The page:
Ryan and Angela's European Vacation:
March 17 and 18

In January 2002 I saw a banner ad on the Chicago Sun-Times' web site advertising cheap fares to Europe. I asked my sister Angela whether she would be interested in going, and she agreed it sounded like fun.

The ad offered fares to forty different destinations in Europe, all with a free two-night hotel stay in London. We eventually decided on Geneva, with the idea that we could go skiing somewhere in the Alps. We scheduled our travel for March 17-25.

Our flight left Chicago O'Hare at 8:15pm March 17, and we arrived at Heathrow Airport outside London at 10:00am March 18 after eight hours of trying to sleep on a plane. From there we took the underground (subway) to our hotel, the President Hotel near Russel Square, which was probably at least a half hour ride. Fortunately, we had missed rush hour so the underground wasn't too crowded.

Angela was tired from the overnight flight and took a nap while I, ready for lunch, looked for some food. I eventually found a place where I got some fish and chips. The fish wasn't very good although the chips were ok.

After I returned and woke Ang up, we took the underground to Waterloo station, so we could go on the London Eye, also known as the Millenium Wheel. It's basically like a giant Ferris Wheel, but much slower-- it takes about 30 minutes to complete a single revolution. Although it was raining, we got a pretty good view of London:

Here is a picture of Angela on the London Eye:

Here is a picture of Angela, a short distance from the London Eye, in front of the Thames:

There was an art museum with a Salvador Dali exhibition nearby, but it would have cost money and we aren't big art fans, so we decided not to go. I did take a picture of a Dali-themed statue outside the museum however.

After that we went shopping at Harrod's. There are lots of expensive clothing stores in that neighborhood (Knightsbridge). Harrod's itself is also quite posh and features many many different rooms on each floor (there are five floors and a basement in total I think, though you can only access the fifth floor certain ways). Each room has a theme. For example, there is a rug room, a CD/DVD room, an Egypt room, and a patio furniture room. It reminded me of the House on the Rock except that you can buy everything.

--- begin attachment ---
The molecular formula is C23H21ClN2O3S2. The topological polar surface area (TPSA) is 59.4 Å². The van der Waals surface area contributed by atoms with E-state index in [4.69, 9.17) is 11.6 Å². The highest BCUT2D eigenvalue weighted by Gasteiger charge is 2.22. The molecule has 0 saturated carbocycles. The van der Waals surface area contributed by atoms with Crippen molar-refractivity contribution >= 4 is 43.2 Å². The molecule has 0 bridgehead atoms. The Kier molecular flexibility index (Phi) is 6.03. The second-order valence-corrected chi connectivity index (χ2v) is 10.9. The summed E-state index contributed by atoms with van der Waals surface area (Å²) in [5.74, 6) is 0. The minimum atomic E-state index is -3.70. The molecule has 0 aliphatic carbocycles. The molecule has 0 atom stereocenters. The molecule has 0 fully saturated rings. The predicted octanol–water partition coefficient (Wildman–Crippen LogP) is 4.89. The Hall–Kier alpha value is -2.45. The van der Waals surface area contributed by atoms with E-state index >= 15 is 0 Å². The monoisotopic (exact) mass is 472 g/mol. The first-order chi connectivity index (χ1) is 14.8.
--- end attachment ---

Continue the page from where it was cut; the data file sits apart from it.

I was disappointed with the CD selection at Harrod's. As a fan of so many bands from England, both popular and obscure, I had been looking forward to checking out the selection at an actual London CD store. Unfortunately, Harrod's had basically the same uninspiring selection of CD's that you would find at your typical Wisconsin Wal-Mart or Target. As it turned out, we didn't stop at any other CD stores on our trip, so I'll have to wait for my next trip to England to find obscure CD's by the likes of Skids, the Soft Boys, Spizzenergi, and Stiff Little Fingers.

Anyway, I was too hungry to do any serious shopping at Harrod's, so I didn't buy anything there (Angela bought two CD's). An employee at Harrod's recommended a nearby restaurant called "The Stock Pot" for supper, so that's where we went. We had a little trouble finding it since we had been given a street name, and there aren't any street signs in London. We eventually figured out that the street names are on the sides of buildings near street intersections. Supper was good.

Click here to go on to March 19